As we move into a week in which the City Council will consider entering into a contract that is the largest in City history—a contract that could last 35 years—I thought it might be prudent to look back at the Jacksonville of 1974, 35 years ago.
- Richard Nixon was President. He didn’t make it thru the year.
- The Charter Company was a conglomerate with more than 180 subsidiaries that was in the Fortune 500 for 11 years beginning in 1974. Charter sought bankruptcy protection in late 1984 and spiraled into obscurity.
Auchter Co. built the 37-story Independent Life Building (renamed the Modis Building). Also in 1974, Auchter built the Sun Trust Bank Building, an 18-story structure, and the 21-story Cathedral Terrace. Independent Life and Accident Insurance (for which the Modis Building was originally named) merged with another company in 1997 and became known as American General. Auchter closed its doors in 2007.
- Harry Shorstein became the City’s General Counsel. That year, Harry began his fight against Offshore Power System’s plan to build offshore nuclear power systems. A short year later, JEA canceled its contract with OPS (one of 9 contracts OPS had to build the systems). In 1984 OPS shut down.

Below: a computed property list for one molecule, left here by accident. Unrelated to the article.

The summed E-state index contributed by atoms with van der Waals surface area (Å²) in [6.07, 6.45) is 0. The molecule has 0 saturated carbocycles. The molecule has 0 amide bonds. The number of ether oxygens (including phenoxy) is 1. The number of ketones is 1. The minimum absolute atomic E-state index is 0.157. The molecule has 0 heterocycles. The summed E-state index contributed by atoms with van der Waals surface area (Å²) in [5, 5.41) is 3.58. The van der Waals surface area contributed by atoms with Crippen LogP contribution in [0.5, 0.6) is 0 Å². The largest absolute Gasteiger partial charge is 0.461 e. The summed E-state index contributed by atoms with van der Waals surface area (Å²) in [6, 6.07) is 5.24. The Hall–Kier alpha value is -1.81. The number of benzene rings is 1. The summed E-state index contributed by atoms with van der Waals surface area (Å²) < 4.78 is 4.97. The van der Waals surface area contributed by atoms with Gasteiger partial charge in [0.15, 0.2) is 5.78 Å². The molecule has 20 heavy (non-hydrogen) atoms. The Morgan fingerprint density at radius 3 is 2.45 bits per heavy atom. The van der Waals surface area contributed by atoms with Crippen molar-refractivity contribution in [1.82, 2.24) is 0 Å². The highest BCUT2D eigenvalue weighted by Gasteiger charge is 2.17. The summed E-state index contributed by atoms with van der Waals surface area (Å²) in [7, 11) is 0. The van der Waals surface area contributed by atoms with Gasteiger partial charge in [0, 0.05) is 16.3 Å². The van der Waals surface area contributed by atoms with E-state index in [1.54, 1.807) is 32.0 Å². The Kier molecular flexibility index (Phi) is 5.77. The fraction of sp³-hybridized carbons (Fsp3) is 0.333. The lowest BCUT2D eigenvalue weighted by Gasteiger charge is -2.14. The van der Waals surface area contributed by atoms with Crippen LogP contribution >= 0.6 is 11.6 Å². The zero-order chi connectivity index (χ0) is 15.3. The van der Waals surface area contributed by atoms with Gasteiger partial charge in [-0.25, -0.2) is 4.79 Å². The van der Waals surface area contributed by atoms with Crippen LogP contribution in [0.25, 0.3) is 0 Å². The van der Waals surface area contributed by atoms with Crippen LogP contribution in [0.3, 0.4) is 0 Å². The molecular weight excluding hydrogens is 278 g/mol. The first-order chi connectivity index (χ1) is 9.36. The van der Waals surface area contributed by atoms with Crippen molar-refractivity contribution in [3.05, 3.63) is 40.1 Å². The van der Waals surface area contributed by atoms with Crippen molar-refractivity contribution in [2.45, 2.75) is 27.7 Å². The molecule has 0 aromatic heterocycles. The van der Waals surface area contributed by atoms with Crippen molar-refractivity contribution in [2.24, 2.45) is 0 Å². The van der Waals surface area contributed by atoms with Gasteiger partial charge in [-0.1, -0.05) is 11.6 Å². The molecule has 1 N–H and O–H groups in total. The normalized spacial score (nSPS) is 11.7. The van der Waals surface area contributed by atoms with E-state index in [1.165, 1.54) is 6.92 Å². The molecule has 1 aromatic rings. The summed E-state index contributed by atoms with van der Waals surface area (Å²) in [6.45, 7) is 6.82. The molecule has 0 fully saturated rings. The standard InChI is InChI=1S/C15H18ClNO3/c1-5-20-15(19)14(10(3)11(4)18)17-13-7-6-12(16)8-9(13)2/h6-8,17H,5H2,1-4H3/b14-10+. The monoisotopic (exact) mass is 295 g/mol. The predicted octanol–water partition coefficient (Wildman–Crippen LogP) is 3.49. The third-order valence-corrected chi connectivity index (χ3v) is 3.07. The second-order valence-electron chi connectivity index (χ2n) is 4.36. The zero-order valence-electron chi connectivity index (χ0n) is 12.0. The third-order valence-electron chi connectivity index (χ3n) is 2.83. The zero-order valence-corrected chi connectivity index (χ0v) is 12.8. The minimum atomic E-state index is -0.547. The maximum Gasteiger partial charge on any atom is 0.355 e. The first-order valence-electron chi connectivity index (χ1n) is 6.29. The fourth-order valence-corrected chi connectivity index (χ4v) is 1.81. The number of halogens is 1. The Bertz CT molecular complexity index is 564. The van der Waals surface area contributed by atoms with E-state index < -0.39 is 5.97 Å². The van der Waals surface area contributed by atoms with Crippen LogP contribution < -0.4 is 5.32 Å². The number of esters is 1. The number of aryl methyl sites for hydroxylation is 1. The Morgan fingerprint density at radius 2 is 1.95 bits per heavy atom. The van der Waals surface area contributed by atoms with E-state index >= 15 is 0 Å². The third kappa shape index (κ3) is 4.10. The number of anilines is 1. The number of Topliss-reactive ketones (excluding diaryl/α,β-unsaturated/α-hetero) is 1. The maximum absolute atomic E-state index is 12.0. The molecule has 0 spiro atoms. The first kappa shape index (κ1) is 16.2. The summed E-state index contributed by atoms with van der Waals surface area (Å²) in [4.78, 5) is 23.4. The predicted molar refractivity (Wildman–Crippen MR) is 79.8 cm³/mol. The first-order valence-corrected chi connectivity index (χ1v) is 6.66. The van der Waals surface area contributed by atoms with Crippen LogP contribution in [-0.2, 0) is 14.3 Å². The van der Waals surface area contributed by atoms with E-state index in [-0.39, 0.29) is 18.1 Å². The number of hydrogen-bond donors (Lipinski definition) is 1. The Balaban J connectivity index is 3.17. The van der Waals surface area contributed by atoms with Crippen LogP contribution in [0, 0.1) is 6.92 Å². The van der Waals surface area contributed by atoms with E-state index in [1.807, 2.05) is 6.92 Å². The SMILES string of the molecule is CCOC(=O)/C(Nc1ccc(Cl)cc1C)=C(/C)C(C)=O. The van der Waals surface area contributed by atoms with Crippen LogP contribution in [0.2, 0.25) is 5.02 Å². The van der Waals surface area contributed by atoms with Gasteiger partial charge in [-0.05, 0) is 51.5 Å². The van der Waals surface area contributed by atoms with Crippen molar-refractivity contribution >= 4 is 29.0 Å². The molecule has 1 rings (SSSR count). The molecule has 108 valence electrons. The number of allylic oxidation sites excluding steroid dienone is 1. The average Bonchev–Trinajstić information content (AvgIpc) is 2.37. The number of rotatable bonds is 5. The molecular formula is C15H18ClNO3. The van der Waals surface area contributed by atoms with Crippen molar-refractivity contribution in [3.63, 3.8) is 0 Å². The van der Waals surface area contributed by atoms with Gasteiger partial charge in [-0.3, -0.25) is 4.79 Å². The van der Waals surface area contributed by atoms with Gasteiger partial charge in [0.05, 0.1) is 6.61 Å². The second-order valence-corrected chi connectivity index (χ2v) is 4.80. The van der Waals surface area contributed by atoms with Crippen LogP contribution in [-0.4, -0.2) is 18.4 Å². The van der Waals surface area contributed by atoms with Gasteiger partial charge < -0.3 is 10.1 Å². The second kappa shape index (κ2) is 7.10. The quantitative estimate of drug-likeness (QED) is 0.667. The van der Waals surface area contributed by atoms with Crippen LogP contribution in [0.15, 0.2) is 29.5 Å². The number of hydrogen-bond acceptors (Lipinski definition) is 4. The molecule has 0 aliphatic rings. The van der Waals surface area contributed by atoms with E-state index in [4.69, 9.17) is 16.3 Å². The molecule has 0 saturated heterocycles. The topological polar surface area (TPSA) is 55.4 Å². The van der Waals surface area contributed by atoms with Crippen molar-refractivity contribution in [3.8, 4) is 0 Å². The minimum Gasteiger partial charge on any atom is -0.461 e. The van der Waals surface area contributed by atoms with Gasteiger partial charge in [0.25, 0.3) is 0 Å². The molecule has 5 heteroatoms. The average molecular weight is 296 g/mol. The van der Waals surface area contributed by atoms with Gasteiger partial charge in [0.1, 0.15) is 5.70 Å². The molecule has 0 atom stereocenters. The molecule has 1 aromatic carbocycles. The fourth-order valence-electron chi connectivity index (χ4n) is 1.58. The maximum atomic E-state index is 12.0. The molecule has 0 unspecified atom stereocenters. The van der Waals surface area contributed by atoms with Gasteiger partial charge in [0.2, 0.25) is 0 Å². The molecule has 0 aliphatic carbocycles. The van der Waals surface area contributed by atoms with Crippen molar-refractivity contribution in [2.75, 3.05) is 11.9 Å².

The Jacksonville Sharks competed for part of the 1974 season in the World Football League, a failed attempt to launch a major professional football league in the United States in competition with the National Football League. Even though the City gave them money, the Sharks failed to move around much on the football field and drowned that same year amid claims of mostly giving away tickets in order to increase attendance numbers.
John McCain (of 2008 failed Presidential campaign fame) lived in Jacksonville.
The Underwood family sold Underwood Jewelers.
After more than a half century of Jacksonville operations, the Florida Chamber of Commerce moved its headquarters to Tallahassee.
- “The Way We Were” by Barbra Streisand topped the charts.
And, for some reason, Jacksonville seems unable to shake “the way we were.”